The Crumbs Under the Table

•September 5, 2021 • Leave a Comment

A sermon for Proverbs 22:1-2, 8-9,22-23; James 2:1-17; Mark 7:24-37

Photo by Meruyert Gonullu on Pexels.com

“Love your neighbour” they said.  But who do I expect my neighbour to be?  Someone just like me, or someone very different?

Today’s gospel reading is one of the hardest in the gospels. This is not the Jesus we think we know, who opens his arms to everyone, meets the needs of those in front of him, brings healing and hope.  Quite frankly, this passage is shocking in how Jesus speaks to this woman, it is quite simply rude. How can Jesus infer that to help her and her child would be like throwing food to the dogs? What is Jesus saying?

Is he simply irritated?  Tired, needing rest and recouperation?  Fed up with constantly being in demand, expected to have all the answers? Does he just want five minutes peace?  Was he, as is often suggested in commentaries testing her to see how much she really needed what she asked for, how easily she could be put off?

Can Jesus really be rejecting her because of her origin, her ethnicity?  Surely Not?  Does he want to care first for those he thinks he has been sent to?  Does Jesus himself need challenging on who and what matter in this world?  It is quite a puzzle.

The selected verses from Proverbs 22 quite clearly tell us that all are in common, God has made each and every person: rich, poor, whoever they are, and the call is for those who have bread to share with those who do not – there are no caveats or get out clauses.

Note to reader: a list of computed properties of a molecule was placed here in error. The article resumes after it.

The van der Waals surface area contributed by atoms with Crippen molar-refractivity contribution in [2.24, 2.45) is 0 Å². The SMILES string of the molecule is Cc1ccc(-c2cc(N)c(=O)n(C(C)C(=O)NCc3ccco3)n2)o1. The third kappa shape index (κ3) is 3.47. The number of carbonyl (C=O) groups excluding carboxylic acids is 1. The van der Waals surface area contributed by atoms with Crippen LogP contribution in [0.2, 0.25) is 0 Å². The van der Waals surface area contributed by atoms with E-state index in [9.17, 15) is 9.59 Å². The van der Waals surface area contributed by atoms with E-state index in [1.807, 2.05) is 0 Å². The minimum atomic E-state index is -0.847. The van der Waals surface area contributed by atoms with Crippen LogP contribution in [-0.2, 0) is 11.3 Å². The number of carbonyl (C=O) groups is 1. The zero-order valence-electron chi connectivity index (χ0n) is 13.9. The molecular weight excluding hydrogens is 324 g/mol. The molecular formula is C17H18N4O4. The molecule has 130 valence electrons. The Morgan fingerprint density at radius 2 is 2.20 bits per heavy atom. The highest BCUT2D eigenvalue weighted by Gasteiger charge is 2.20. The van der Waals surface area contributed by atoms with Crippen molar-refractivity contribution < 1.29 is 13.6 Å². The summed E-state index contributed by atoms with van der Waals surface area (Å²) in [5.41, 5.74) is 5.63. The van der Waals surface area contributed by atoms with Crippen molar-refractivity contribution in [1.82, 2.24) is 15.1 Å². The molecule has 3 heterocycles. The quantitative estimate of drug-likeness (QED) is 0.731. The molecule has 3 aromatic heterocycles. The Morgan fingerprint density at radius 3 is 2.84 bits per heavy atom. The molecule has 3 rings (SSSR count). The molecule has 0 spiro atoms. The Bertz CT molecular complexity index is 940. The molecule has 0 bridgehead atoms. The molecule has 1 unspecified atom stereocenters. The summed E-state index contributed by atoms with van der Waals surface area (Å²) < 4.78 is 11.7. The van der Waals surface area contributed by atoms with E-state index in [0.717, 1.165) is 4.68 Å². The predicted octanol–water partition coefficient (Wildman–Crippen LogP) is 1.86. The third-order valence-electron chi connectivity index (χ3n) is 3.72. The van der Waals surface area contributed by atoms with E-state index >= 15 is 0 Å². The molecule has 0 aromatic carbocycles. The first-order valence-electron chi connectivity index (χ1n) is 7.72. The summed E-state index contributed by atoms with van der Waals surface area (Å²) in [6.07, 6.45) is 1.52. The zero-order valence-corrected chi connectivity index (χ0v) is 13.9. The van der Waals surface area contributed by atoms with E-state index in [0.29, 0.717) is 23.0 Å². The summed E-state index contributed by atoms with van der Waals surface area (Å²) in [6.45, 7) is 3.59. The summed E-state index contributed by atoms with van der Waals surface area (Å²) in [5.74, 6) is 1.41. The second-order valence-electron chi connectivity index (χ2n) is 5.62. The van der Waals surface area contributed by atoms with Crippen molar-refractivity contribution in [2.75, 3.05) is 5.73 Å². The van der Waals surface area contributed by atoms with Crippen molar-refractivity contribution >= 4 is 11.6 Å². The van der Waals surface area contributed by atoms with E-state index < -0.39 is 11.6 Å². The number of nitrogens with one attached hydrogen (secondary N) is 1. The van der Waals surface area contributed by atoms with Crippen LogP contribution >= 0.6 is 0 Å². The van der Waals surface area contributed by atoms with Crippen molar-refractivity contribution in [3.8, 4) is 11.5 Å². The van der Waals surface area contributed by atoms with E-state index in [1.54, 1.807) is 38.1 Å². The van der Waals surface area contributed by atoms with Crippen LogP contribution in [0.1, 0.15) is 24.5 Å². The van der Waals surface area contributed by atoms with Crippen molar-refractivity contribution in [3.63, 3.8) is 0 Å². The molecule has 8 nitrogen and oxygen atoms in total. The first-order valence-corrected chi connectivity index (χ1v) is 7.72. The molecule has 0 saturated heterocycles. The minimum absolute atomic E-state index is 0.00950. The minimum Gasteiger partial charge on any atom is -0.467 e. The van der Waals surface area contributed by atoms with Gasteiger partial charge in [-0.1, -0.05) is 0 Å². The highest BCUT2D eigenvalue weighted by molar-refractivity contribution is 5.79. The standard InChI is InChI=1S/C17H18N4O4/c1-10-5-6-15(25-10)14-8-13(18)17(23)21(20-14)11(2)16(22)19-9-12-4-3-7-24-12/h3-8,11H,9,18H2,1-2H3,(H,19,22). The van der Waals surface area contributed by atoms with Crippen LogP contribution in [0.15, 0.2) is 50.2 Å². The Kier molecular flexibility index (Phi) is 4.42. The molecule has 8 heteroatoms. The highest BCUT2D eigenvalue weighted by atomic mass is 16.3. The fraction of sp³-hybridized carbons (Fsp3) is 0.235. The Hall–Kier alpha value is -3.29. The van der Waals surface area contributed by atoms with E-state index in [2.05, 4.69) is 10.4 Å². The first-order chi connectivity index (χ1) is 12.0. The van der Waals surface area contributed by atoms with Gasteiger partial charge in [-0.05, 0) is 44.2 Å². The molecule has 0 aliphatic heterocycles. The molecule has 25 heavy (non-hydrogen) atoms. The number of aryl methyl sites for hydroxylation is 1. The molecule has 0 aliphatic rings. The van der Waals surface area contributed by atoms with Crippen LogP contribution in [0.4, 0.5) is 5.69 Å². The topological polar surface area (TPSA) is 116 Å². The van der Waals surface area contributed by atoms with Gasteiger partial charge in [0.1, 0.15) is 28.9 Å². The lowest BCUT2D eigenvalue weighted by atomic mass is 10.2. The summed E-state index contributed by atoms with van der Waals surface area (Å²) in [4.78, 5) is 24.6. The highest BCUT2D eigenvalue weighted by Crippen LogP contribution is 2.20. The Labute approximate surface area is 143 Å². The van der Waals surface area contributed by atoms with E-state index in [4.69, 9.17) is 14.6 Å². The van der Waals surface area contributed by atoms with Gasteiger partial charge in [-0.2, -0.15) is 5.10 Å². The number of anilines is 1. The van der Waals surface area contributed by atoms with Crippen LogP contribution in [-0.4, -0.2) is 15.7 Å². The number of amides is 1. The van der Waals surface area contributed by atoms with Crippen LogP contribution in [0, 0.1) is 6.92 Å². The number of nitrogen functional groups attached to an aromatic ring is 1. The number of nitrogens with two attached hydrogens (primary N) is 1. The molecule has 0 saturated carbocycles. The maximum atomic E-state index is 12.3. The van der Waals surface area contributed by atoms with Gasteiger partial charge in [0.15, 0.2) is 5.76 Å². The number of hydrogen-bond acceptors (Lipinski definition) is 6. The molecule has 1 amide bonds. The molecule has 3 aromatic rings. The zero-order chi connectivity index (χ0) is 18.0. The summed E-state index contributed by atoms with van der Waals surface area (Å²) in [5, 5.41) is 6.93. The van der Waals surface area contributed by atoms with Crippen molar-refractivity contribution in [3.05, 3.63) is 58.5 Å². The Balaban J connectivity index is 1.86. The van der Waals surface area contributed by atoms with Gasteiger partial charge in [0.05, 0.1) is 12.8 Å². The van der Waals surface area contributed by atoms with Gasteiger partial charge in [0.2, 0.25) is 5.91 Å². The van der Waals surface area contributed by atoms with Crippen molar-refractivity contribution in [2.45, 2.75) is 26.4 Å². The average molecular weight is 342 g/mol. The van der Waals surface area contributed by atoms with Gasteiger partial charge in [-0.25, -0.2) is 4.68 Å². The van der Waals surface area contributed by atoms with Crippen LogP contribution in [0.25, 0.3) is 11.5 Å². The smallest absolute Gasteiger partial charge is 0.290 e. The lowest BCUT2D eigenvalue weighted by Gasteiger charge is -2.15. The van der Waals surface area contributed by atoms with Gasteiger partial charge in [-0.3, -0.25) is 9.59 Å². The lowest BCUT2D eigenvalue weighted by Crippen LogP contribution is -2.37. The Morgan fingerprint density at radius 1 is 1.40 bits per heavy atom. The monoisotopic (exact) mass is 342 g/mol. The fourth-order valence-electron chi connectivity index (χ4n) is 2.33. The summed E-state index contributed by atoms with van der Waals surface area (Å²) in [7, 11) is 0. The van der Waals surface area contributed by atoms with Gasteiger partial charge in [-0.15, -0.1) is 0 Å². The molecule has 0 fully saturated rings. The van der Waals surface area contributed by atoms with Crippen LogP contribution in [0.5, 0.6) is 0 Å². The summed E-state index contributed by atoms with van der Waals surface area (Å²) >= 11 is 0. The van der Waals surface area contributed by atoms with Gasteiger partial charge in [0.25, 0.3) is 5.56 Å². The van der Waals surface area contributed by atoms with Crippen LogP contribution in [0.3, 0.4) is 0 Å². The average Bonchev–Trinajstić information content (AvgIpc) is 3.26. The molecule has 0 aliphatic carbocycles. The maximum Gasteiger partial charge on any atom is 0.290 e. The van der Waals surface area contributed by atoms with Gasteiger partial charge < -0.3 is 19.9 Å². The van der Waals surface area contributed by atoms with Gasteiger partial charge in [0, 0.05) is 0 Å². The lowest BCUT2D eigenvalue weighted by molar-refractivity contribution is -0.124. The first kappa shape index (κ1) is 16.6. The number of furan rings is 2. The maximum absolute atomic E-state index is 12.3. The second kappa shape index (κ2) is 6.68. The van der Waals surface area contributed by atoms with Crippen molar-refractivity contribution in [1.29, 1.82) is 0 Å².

Likewise, James reminds us we are to have no part in favouritism.  We do not, or should not, treat someone differently because they are, or are not, part of our tribe, our culture, kindred spirits that we recognize.  We are to love our neighbour whatever they look or sound like, whatever beliefs they espouse to, however historically we have been told to think about them.  We are to show no partiality – only love.

Through the challenge of the woman, Jesus comes to his senses, remembers God call, and her need is met.

Perhaps the most important part of this passage are the questions it makes me ask of myself – and the answers I come to.  What about me?  How do I respond to those I see as other? What will I do for those who come to me for help?  How do I love?  How do I treat my neighbour, whoever that neighbour is?  However I am feeling?

How many times
have I wanted to hide away,
have some peace,
some me time,
chance to recharge,
to just be,
to listen,
to pray?

But I have been needed
and called on
and had to go,
to give,
to be
in a difficult place
where I am wanted.

How many times
have I wanted
to keep something special,
for the few,
for those who deserved it,